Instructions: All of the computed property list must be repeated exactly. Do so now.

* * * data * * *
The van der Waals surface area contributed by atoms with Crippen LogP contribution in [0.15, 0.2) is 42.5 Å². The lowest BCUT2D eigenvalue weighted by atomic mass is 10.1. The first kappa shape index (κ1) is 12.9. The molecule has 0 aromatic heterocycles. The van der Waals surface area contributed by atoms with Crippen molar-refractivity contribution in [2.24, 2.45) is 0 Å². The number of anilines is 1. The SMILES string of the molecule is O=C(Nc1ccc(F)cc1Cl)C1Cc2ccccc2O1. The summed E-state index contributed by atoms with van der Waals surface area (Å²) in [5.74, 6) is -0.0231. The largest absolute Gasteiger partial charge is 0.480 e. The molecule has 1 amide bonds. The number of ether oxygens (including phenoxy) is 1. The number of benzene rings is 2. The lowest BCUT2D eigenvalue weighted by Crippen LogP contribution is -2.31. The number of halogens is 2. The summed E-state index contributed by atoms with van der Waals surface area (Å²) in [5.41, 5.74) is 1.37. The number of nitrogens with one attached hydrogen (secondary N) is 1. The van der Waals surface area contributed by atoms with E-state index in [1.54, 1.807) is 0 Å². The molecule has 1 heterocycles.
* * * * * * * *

The van der Waals surface area contributed by atoms with Crippen LogP contribution in [0.15, 0.2) is 42.5 Å². The lowest BCUT2D eigenvalue weighted by atomic mass is 10.1. The first kappa shape index (κ1) is 12.9. The molecule has 0 aromatic heterocycles. The van der Waals surface area contributed by atoms with Crippen molar-refractivity contribution in [2.24, 2.45) is 0 Å². The number of anilines is 1. The SMILES string of the molecule is O=C(Nc1ccc(F)cc1Cl)C1Cc2ccccc2O1. The summed E-state index contributed by atoms with van der Waals surface area (Å²) in [5.74, 6) is -0.0231. The largest absolute Gasteiger partial charge is 0.480 e. The molecule has 1 amide bonds. The number of ether oxygens (including phenoxy) is 1. The number of benzene rings is 2. The lowest BCUT2D eigenvalue weighted by Crippen LogP contribution is -2.31. The number of halogens is 2. The summed E-state index contributed by atoms with van der Waals surface area (Å²) in [5.41, 5.74) is 1.37. The number of nitrogens with one attached hydrogen (secondary N) is 1. The van der Waals surface area contributed by atoms with E-state index in [1.54, 1.807) is 0 Å². The molecule has 1 heterocycles.